In conjunction with our September/October issue, American Songwriter proudly presents The Muse September Sampler, featuring 12 must-hear tracks from some of our favorite artists. And the best thing about it? It’s free!
You can download the sampler by going to this url: http://americansongwriter.bandcamp.com/
Turbo Fruits, “Sweet Thang”
“Sugar, why are you leaving?” So begins “Sweet Thang,” a sad send-off to the best girl Jonas Stein has ever known. Equal parts 1950s oldie and 21st century indie rocker, the song proves one thing: heartbreak can be one hell of a muse.
Fly Golden Eagle, “Devil’s Eye (Basilisk)”
A scruffy, skuzzy garage band from central Tennessee, Fly Golden Eagle shoots itself into the cosmos with this psych-rock throwback. “You got me feeling like an animal!” goes the fiery hook, delivered over a bedrock of Farfisa organs, rattling drums and the sort of guitar riff that belongs on a Nuggets compilation. Far out.
Natural Child, “B$g P$mp$n”
Not to be confused with the Jay-Z classic, this “B$g P$mp$n” is a fast, frenetic combination of surf rock and Ramones-worthy punk, with breakneck drums and Chuck Berry guitar fills tossed into the mix. Big pimpin’ in Tenn-es-see …
The Felice Brothers, “Lincoln Continental”
Recorded last spring, this loose-limbed folk song swaggers from side to side like a Dylan classic. It’s one of the highlights from God Bless You, Amigo, a 20-track collection of folk standards and Felice Brothers originals.
Rayland Baxter, “Driveway Melody”
The son of pedal steel legend Bucky Baxter, Rayland blazes his own path with songs steeped in folk, Americana, and quirky pop. On “Driveway Melody,” he works a little toe-tapping doo-wop into the mix, as well as a dedication to his grandma. Gotta keep it in the family.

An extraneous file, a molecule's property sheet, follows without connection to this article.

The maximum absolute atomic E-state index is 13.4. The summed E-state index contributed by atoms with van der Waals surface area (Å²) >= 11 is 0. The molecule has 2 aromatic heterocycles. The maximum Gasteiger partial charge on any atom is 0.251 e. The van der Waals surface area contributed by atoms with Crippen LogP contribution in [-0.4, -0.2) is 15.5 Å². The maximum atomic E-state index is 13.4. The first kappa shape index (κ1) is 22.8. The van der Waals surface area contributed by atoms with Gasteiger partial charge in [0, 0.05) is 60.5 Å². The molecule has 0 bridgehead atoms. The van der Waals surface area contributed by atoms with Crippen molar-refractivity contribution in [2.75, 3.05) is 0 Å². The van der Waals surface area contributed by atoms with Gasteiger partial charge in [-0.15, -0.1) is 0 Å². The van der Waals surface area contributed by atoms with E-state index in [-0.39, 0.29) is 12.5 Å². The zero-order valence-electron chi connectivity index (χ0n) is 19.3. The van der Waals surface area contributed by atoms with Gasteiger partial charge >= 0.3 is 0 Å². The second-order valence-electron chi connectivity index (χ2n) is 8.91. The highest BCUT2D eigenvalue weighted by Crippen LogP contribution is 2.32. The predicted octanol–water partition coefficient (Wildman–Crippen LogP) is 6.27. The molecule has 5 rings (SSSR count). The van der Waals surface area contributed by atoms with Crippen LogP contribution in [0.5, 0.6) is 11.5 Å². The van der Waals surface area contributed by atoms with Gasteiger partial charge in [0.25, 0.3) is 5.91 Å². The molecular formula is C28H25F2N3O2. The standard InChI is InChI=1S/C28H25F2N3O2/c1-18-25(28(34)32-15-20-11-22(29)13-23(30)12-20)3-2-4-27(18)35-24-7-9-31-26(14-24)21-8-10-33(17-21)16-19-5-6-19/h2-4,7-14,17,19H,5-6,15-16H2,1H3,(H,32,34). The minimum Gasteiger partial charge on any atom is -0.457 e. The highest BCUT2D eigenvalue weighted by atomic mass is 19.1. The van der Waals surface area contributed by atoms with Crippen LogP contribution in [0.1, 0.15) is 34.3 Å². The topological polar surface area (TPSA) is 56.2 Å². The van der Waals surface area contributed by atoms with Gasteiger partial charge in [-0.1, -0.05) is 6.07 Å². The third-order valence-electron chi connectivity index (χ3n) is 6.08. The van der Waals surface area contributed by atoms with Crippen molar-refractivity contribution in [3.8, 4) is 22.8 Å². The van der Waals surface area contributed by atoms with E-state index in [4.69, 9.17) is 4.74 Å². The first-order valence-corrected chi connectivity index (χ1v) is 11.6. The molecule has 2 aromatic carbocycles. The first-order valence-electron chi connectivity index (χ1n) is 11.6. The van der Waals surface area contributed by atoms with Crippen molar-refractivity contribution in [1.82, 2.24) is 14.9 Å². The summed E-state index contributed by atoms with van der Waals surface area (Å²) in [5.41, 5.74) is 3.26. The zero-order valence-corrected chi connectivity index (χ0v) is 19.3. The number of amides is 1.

Cory Chisel And The Wandering Sons, “Old Love”
A breakup song dressed up as easygoing country-rocker, “Old Love” finds Cory Chisel pining for the one who got away. “If that storm turns on you,” he sings to his ex-lover, “then you better know your way back to the gate.” The band carries him along, burying his sadness in layers of swirling organ, electric guitar and tambourine.
Charlie Mars, “Let The Meter Run”
A mix of acoustic funk and blue-eyed soul, “Let The Meter Run” finds Charlie Mars singing about love and lust over a rhythmic guitar groove. “Maybe we can make up with that voice in your head,” he tells his girlfriend. “Take it out for a drink … maybe we could tie it up to the bed.” Hey-oh!
Blake Mills, “It’ll All Work Out”
You’ve heard Blake Mills before. A session musician since his teenage years, he’s served as Kid Rock’s guitar player, Weezer’s studio keyboardist and Fiona Apple’s tour mate. Dawes fans might even recognize him as the co-founder of Simon Dawes, the short-lived SoCal band that morphed into Dawes back in 2009. Now, Mills steps out on his own with Break Mirrors, a debut album filled with wry Americana and dusty rock and roll. On “It’ll All Work Out,” he breaks down his parent’s marriage over a rhythmic, cyclical guitar progression.
Daniel Romano, “Middle Brother”
Recorded live at the American Songwriter office, this country heartbreaker tells the story of an unloved son. His mother saves all her love for his two brothers, and when she dies during the song’s second verse, he realizes he never had the chance to ask her why.
Amy Cook, “Waiting 4 The World 2 End”
This apocalyptic pop/rocker is the first track from Summer Skin, Amy Cook’s followup to Let The Light In. Like an early Kathleen Edwards song, “Waiting 4 The World 2 End” mixes upbeat pop/rock with heartland rock & roll, rolling the best parts of each into a four-minute blast of guitars and harmonies.
Marika Hackman, “Mountain Spines”
A young folkie steeped in the dark, acoustic confessionals of Laura Marling and Laura Veirs, Marika Hackman sings with the sort of voice that conjures up images of mountain peaks and open spaces. The B-side to her debut single “You Come Down,” finds her crooning over a bed of interlocking guitar riffs and sparse keyboards.
Dylan LeBlanc, “Part One: The End”
An old soul at 22 years old, Dylan LeBlanc sings with a wounded, desperate voice, sounding like someone twice his age. “Part One: The End” is cinematic and slightly spooky, like a Lee Hazelwood tune or the long lost soundtrack to a David Lynch western.